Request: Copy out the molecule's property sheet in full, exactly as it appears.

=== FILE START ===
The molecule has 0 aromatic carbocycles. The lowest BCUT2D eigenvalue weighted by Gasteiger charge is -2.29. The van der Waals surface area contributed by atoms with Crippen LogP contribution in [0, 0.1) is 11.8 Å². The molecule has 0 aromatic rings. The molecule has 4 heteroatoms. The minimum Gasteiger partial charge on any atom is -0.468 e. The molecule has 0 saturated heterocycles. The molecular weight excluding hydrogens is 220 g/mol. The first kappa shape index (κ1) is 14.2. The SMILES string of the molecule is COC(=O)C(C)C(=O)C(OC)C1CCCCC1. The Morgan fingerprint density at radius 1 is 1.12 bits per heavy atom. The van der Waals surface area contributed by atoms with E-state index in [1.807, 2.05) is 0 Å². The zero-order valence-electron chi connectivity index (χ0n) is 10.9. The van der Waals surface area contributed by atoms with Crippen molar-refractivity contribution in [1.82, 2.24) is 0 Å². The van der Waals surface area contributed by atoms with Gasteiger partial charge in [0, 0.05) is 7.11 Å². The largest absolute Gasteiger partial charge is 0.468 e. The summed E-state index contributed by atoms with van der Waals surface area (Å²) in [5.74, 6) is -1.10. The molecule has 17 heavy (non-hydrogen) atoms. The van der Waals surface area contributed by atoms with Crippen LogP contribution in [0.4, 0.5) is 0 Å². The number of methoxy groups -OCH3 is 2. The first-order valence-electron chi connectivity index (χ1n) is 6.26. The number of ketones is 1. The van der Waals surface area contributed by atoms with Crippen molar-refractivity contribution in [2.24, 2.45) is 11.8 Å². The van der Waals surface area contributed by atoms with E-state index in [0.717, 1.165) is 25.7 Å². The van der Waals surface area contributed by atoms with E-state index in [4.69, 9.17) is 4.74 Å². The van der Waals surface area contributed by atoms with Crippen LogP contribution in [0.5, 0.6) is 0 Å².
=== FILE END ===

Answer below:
The molecule has 0 aromatic carbocycles. The lowest BCUT2D eigenvalue weighted by Gasteiger charge is -2.29. The van der Waals surface area contributed by atoms with Crippen LogP contribution in [0, 0.1) is 11.8 Å². The molecule has 0 aromatic rings. The molecule has 4 heteroatoms. The minimum Gasteiger partial charge on any atom is -0.468 e. The molecule has 0 saturated heterocycles. The molecular weight excluding hydrogens is 220 g/mol. The first kappa shape index (κ1) is 14.2. The SMILES string of the molecule is COC(=O)C(C)C(=O)C(OC)C1CCCCC1. The Morgan fingerprint density at radius 1 is 1.12 bits per heavy atom. The van der Waals surface area contributed by atoms with E-state index in [1.807, 2.05) is 0 Å². The zero-order valence-electron chi connectivity index (χ0n) is 10.9. The van der Waals surface area contributed by atoms with Crippen molar-refractivity contribution in [1.82, 2.24) is 0 Å². The van der Waals surface area contributed by atoms with Gasteiger partial charge in [0, 0.05) is 7.11 Å². The largest absolute Gasteiger partial charge is 0.468 e. The summed E-state index contributed by atoms with van der Waals surface area (Å²) in [5.74, 6) is -1.10. The molecule has 17 heavy (non-hydrogen) atoms. The van der Waals surface area contributed by atoms with Crippen LogP contribution in [0.4, 0.5) is 0 Å². The number of methoxy groups -OCH3 is 2. The first-order valence-electron chi connectivity index (χ1n) is 6.26. The number of ketones is 1. The van der Waals surface area contributed by atoms with Crippen molar-refractivity contribution in [2.24, 2.45) is 11.8 Å². The van der Waals surface area contributed by atoms with E-state index in [0.717, 1.165) is 25.7 Å². The van der Waals surface area contributed by atoms with E-state index in [4.69, 9.17) is 4.74 Å². The van der Waals surface area contributed by atoms with Crippen LogP contribution in [0.5, 0.6) is 0 Å².